Build A Motion Graphics Template: Advanced Adobe After Effects | Jake Bartlett | Skillshare

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Build A Motion Graphics Template: Advanced Adobe After Effects

teacher avatar Jake Bartlett, Motion Designer

Watch this class and thousands more

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Taught by industry leaders & working professionals
Topics include illustration, design, photography, and more

Watch this class and thousands more

Get unlimited access to every class
Taught by industry leaders & working professionals
Topics include illustration, design, photography, and more

Lessons in This Class

    • 1.



    • 2.

      Expressions Basics


    • 3.



    • 4.



    • 5.

      Animating With Expressions


    • 6.

      Building a Lower Third


    • 7.

      Stylized Design Walkthrough


    • 8.

      Exporting Your Template


    • 9.



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About This Class

In this course, I'll teach you how to get started making your very own motion graphics templates. These templates are designed in After Effects but are usable and even customizable in Premiere Pro. I'll walk you through how to use the Essential Graphics Panel in After Effects in order to build customizable controls for your design. In order to make a dynamic template, we're going to have to use some expressions; but don't panic! Using code in your motion design isn't nearly as scary as you might think, and once I teach you how to use them in your projects, you'll never look back.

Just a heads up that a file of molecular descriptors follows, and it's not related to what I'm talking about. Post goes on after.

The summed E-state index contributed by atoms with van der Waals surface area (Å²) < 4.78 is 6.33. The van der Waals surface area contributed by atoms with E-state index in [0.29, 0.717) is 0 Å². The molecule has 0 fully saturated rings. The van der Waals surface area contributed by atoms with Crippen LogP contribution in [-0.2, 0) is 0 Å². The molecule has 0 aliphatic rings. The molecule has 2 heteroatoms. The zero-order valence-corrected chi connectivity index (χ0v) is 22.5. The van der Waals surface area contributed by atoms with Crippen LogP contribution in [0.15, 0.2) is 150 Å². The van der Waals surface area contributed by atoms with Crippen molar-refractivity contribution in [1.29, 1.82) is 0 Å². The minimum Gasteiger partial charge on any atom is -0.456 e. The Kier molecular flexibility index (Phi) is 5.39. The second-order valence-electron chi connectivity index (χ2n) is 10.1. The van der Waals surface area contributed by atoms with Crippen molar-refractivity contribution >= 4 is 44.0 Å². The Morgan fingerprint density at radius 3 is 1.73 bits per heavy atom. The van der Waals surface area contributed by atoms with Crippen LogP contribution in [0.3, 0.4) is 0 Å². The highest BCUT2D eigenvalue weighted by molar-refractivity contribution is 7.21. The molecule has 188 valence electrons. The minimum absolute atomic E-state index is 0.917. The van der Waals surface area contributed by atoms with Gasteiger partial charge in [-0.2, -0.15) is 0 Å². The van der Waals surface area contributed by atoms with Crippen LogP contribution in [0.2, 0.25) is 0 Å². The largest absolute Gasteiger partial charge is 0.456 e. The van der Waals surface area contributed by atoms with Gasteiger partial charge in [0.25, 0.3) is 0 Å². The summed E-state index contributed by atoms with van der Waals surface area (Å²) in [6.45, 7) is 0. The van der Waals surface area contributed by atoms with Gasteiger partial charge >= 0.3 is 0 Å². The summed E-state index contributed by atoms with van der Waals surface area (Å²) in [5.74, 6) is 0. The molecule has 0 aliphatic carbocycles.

Motion Graphics Templates are a huge time saver in a lot of different ways. Whether you're building templates for a team of editors, selling templates online, or just wanting to learn advanced After Effects workflows, this is the class is for you. By the end of this course, you'll have complete confidence incorporating expressions into your motion design projects, using the essential graphics panel, and exporting your very own motion graphics templates.